There are many ways to treat painful conditions. One of the most important aspects of treatment of pain is working with a skilled, experienced, board certified expert in pain management. These are medical experts who hopefully have extensive ability to identify the causes of pain and develop multiple treatments to help manage the combination of problems causing the pain. They can help coordinate a variety of disciplines covering psychological needs, physical therapy, interventions and all the way through a variety of medications. As noted, there is not a single magic cure, especially not medication alone.

Unfortunately, the VA has seen a problem with opioid abuse and decided that this should be the focus of pain management. The goal appears to be to kill the devil, and get rid of this class of medications for most patients. Pain is much more complex than treatment with a single medication. Some people are dependent upon this as part of their overall management. At this time, there are not a lot of effective medications to treat pain. Research is making strides at better understanding the mechanisms involved in pain and the cells in the body that perpetuate the problems. Still we are definitely lacking solutions.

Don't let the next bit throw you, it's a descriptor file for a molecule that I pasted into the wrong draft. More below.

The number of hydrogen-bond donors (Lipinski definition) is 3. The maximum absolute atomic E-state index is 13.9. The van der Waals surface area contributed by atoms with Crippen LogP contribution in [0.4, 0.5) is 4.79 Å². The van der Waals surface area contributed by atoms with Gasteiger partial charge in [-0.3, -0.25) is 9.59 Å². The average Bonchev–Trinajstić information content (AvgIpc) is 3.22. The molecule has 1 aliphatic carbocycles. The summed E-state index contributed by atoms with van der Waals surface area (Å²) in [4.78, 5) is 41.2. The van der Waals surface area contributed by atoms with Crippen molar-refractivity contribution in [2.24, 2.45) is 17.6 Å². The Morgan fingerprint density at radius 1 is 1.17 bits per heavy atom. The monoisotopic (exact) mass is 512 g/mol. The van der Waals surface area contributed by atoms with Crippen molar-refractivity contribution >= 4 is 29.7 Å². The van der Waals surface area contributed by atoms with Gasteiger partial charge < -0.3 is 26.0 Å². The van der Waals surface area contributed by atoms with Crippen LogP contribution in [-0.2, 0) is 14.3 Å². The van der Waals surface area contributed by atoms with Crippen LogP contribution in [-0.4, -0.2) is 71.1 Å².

Instead of making opioids the enemy, maybe there is a better strategy. At this time we need to work on better treatments for pain instead of just eliminating medication options. Using pain management experts who can employ multiple strategies to properly diagnose and treat pain problems is what is needed. The recognition is needed that decisions on treatment options of pain should be made by pain experts, not by addiction experts administering a budget policy. Pain is truly complex and not simple to fully diagnose, manage, or treat.

Will Doctors be Replaced by Computers?